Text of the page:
Year End and Q4 2020 Strategy & Market Reviews
Each quarter, our Investment Management teams publish their key observations and portfolio updates across North American, Global and Fixed Income markets. This is a high-level summary of our views for the Year Ended and Fourth Quarter of 2020. You can download more detailed reports below.
A century ago, with no vaccine, the Spanish Flu killed an estimated 50 million people. Today, with 1.8 million dead from COVID-19, we have two vaccines approved and finally some light at the end of the tunnel. One can hope that history will repeat itself and usher in a new “Roaring Twenties.”
2020 was a rollercoaster. Global stocks, represented by the MSCI World Index, lost more than a third of their value early in the year, only to gain nearly 70% and reach a new peak in December.
Returns were dispersed by region and industry. Tech stocks drove the Nasdaq Composite Index up 43.6% for the year. The S&P 500 (+16.1%) and MSCI Emerging Markets Index (+15.8%) also saw big gains. Canada’s TSX Composite Index returned 5.6%, while the FTSE 100 Index in the United Kingdom (-14.3%) and CAC 40 in France (-7.1%) lost ground.
The economic declines and job losses of 2020 were the most severe since the 1930s. Yet, thanks largely to government stimulus, US disposable income actually increased, defaults in the banking system were minimal and economic activity recovered quickly.
We are now witnessing a classic inventory-restocking cycle as manufacturers respond to consumer demand, which is back to pre-COVID levels. Much of this demand is for durable goods like cars and housing-related items – spending decisions that are longer-term in nature, difficult to reverse and generally a sign of strong consumer confidence.
We predict a strong global economic recovery in 2021 with one important caveat: The vaccines must work as advertised. Effective vaccines combined with low interest rates, ongoing stimulus, and huge pent-up consumer demand should drive a rebound that becomes increasingly obvious as the year progresses.
We maintain a “barbell” strategy, blending companies that are more and less sensitive to economic growth. This allows us to play both offense and defense as events unfold.
We added four new positions in the final quarter of 2020:
Analog Devices, a circuit and semiconductor manufacturer, has exposure to the growth of industrial automation and autonomous and electric vehicles.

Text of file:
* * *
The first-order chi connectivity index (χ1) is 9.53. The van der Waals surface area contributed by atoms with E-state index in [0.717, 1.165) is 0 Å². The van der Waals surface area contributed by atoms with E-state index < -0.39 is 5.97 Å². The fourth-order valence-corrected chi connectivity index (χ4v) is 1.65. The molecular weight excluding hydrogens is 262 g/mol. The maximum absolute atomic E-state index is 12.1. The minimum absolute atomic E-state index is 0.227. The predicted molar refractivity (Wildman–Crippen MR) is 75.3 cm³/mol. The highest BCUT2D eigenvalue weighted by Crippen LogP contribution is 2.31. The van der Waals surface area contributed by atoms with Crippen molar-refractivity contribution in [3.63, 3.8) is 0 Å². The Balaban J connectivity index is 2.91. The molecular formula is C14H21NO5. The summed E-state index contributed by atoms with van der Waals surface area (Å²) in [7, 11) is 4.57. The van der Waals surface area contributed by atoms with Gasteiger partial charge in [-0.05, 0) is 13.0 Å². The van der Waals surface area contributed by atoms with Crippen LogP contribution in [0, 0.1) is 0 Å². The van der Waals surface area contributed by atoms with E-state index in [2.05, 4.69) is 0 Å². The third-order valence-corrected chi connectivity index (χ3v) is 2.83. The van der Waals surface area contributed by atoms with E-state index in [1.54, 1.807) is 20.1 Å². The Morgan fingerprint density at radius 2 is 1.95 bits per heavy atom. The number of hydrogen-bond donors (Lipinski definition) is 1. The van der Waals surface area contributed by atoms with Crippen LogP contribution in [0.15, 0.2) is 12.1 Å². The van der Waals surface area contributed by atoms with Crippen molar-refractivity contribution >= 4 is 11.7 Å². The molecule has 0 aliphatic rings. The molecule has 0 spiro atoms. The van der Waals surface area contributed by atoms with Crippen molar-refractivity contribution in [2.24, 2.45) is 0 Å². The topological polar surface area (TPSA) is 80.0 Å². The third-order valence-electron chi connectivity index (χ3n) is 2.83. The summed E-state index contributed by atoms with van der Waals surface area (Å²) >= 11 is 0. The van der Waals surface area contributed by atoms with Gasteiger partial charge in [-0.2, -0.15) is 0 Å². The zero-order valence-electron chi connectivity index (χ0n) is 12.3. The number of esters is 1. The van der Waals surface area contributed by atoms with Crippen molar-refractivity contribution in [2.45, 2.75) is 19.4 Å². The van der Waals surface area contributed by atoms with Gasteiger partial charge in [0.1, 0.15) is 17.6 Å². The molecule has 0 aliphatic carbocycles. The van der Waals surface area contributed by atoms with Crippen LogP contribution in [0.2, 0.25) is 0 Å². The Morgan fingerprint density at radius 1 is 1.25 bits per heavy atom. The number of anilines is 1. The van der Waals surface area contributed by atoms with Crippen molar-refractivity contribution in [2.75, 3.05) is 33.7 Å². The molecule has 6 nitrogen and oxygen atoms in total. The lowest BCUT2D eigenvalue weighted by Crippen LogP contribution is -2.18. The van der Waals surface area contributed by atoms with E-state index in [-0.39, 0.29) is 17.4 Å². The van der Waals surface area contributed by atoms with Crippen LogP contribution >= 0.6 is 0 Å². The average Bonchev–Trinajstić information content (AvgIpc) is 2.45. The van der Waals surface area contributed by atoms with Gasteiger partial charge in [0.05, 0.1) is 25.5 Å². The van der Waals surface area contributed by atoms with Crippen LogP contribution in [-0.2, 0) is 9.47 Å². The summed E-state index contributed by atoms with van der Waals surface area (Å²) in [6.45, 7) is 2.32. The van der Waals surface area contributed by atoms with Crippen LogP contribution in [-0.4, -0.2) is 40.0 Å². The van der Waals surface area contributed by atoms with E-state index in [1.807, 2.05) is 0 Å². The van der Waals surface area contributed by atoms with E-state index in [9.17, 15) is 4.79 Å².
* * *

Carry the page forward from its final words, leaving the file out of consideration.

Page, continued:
Intuit, a provider of business and financial software, stands to benefit as people and businesses increasingly turn to online tax filing and accounting.
Morneau Shepell, traditionally a pension consulting company, owns a hidden gem in the form of a fast-growing online employee wellness service.
Sherwin-Williams, the paint company founded in 1866, operates a growing network of 4,900 stores that generate very attractive returns.
We recently added a position in Schneider Electric, a global leader in electrical management and automation. The company is well positioned to help address one of the world’s biggest challenges. Over the next 40 years, energy consumption is expected to grow by 50%, yet there is a goal to cut carbon emissions by half to address global climate change.
We also added positions in Analog Devices, Intuit and Sherwin-Williams, as did the North American portfolio.
We believe the Canadian dollar is likely to appreciate over the next 6-12 months, and implemented a 30% hedge against the US dollar during the quarter.
With the overnight interest rate at 0.25%, many are wondering when the Bank of Canada will announce a rate increase.
In order for that to happen, the Bank will look for a significant improvement in unemployment along with inflation stabilizing at around their 2% target rate. Taking these factors into account, we believe rates will remain unchanged in the near-term and could even be cut to 0% if the pandemic is not brought under control.
In this environment, we continue to cautiously seek opportunities with a focus on preserving capital and managing risk.